10. As a married woman who has had one sexual partner: my husband, I strongly must disagree with your view. I have had yearly pap smears as part of maintaining my insurance coverage. Three months after my wedding night I was diagnosed with stage 3 cervical dysplasia (abnormal cells, beginning stages before cervical cancer sets in). My own doctor explained that this HPV is rapidly changing and spreading. There are new strains developing. It is in our very genetic material, passed through the generations. Women do not always have the luxury of knowing our husband’s sexual history and past. In an imperfect world (the one we live in) things happen. This vaccine can save a woman some of the terrible procedures I endured. Praise be to God that my fertility remained intact and I have two healthy beautiful children. The vaccine came out one year after my LEEP coninization procedure. It is true that not all strains can be protected against, but when you are dealing with a virus that adapts, and young women can be protected from many strains of it- I think it is a good idea. That being said it needs to be something each family takes to the Lord in prayer, as you have to make an honoring decision.

  11. Hello,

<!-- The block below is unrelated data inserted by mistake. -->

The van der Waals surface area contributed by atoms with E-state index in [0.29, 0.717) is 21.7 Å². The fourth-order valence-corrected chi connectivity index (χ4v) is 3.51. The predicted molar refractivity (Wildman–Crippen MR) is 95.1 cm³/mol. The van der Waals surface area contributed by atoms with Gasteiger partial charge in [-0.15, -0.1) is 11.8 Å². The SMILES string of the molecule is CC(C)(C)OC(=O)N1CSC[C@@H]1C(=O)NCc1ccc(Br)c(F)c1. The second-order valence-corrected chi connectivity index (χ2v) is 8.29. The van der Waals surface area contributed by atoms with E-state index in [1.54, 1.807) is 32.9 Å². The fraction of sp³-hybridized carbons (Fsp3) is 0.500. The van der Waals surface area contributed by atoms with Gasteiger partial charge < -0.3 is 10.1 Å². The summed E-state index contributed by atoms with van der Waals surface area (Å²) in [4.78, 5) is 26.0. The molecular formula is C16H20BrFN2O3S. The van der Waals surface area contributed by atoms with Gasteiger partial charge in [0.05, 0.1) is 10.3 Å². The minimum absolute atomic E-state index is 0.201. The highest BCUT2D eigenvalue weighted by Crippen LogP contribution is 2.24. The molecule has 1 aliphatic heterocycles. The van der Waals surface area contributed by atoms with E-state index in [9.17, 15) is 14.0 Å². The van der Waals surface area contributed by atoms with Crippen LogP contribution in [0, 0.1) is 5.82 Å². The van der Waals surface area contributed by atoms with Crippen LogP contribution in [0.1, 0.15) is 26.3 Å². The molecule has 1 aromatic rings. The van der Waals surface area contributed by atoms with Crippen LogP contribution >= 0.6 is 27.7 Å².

I just wanted to point out that your strong opinions are coming from information in articles you found on the internet, where anyone can write anything and not be called on it. I would strongly advise you to talk to a healthcare professional, someone with real education in the area of cancer or immunology, before making any decisions or trying to influence anyone else. What do you know about the person who wrote the article? Do they have any scientific credentials at all? I know that if you do a search of primary research on HPV vaccination you won’t find anything to support the article’s claims. It can be difficult to separate facts from fallacies if you don’t have a health or academic background, so again, please talk with someone who’s an expert in the area if you have questions, and take anything you read online with a grain of salt.